A large national survey reported by the Centers for Disease Control and Prevention (CDC) indicated that only 33% of American adults are eating two or more servings of fruit or fruit juice a day. Diets rich in fruits are very important in helping to prevent a number of serious diseases, but Americans apparently prefer fast food or convenience foods to fruit, which needs to be washed if not peeled. According to the U.S. Department of Agriculture all fruits and 100% fruit juices are part of the fruit food group. Fruits in all their forms are good for you: fresh, frozen, canned, or dried. They can be served whole, cut up or even pureed.
The Benefits of Eating Fruit
There are a substantial number of health and nutritional benefits from eating adequate amounts of a variety of fruits, including:
•Reduction in the risk of cardiovascular disease (heart attack and stroke)
•Reduction in the risk of diabetes
•Reduction in the risk of high blood pressure
•Possible reduction in the risk of some cancers
•Low in fat and calories
•Have no cholesterol
•Provide important nutrients such as potassium, dietary fiber, folate, and vitamin C
Adequate intake of fruit is highly important for optimum nutrition.
Daily Fruit Requirements
Daily fruit requirements vary by age, gender and level of physical activity. Here are the daily requirements for those who get less than 30 minutes a day of moderate-intensity physical activity, according to MyPyramid.gov:
•Children 2-3 years old…… 1 cup
•Children 4-8 years old…… 1 to 1.5 cups
•Girls 9-13 years old……….. 1.5 cups
•Boys 9-13 years old……….. 1.5 cups
•Girls 14-18 years old……… 1.5 cups
•Boys 14-18 years old……… 2 cups
•Women 19-30 years old…. 2 cups
•Women 31+ years old……. 1.5 cups
•Men 19+ years old………….. 2 cups
Guidelines for Getting More Fruit in Your Diet
Suggestions by the U.S. Department of Agriculture (MyPyramid.gov) for eating fruit include:
•Keep a bowl of fresh fruit on the table or in the refrigerator.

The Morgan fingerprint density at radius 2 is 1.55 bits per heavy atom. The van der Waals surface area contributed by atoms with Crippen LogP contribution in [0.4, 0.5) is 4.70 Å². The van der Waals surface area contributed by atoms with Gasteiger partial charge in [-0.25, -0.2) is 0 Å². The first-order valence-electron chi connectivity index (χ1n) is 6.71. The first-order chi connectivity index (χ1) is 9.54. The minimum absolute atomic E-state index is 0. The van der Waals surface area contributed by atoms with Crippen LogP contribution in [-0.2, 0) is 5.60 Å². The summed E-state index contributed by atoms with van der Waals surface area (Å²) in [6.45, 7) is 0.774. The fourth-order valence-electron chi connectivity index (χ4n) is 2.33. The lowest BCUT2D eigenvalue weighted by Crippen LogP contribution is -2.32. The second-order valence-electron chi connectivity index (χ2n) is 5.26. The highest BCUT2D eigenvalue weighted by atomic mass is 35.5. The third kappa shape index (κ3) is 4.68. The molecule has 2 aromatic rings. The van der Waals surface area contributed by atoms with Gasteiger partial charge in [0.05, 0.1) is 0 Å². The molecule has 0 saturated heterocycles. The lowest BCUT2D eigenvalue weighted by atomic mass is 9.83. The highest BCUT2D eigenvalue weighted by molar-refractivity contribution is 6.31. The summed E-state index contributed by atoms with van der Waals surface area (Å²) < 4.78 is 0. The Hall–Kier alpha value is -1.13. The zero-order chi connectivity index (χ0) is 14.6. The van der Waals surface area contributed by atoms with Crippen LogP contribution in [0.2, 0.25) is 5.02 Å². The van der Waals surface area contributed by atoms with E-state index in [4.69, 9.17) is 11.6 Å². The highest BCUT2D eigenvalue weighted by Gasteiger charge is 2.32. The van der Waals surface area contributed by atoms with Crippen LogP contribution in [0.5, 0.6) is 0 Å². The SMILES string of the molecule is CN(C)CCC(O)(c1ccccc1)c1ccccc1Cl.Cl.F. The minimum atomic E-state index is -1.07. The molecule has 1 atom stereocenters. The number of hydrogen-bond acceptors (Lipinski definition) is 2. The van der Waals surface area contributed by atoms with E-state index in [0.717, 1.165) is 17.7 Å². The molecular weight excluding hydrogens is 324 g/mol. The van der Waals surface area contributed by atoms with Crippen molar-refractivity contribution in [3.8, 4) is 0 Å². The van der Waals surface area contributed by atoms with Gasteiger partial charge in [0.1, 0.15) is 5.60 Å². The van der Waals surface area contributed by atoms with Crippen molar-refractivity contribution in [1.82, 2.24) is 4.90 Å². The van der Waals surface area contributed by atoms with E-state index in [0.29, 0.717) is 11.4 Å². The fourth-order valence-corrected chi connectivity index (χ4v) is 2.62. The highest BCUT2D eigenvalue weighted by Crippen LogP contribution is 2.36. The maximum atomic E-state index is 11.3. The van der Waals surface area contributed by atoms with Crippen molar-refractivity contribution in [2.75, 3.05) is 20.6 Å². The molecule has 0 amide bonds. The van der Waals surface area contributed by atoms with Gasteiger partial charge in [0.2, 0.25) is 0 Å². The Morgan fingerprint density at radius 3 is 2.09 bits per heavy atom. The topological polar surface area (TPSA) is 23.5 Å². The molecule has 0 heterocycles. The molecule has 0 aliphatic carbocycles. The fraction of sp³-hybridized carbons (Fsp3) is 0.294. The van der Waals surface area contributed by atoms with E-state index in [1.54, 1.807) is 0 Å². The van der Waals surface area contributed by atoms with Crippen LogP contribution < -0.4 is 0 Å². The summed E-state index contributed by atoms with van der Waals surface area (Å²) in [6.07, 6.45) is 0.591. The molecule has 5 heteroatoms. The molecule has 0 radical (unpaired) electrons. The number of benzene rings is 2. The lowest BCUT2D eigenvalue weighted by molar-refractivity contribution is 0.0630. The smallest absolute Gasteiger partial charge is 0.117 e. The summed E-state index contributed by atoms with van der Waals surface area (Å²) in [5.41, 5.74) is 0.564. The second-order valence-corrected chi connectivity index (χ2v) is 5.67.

•Cut up fruit and store it in the refrigerator for later use.
•Shop for fruits that are dried, frozen and canned as well as fresh, to always have fruit on hand.
•Buy canned fruit only if it is in water or juice, not syrup.
•For convenience consider buying pre-cut fruit in packages to supply easy snacks.
•Make most of the fruit you eat either whole or cut-up fruit rather than juice, to obtain the benefits of fiber.
•Vary the fruits you eat to get a broader range of nutrients.
•Have fruit at every meal.
•Use fruits for snacks instead of high calorie sweets or chips.
•Include potassium-rich fruits in your diet often such as bananas, cantaloupe, honeydew melon, orange juice, prunes or prune juice, and dried peaches or apricots.
You may be able to think up other ways of meeting the important fruit intake recommendations. It should be easy to meet the daily requirements if fruit is consumed at each meal.
Adopt a Positive, Make-Fruit-Happen Attitude
Make fruit happen by doing weekly menu planning in advance of shopping to ensure that you will have enough fruit on hand to include fruit servings at every meal and for snacks, too.
Optimum nutrition is the goal and a sufficient intake of fruit plays an important role in that nutrition. An added bonus is the reduction in calories consumed if you make it a habit to have fruit at each meal and use fruit as snacks as well.
Be sure to check with your doctor if you have any chronic medical conditions and make gradual changes in your eating habits instead of all at once going from no fruit to several servings a day.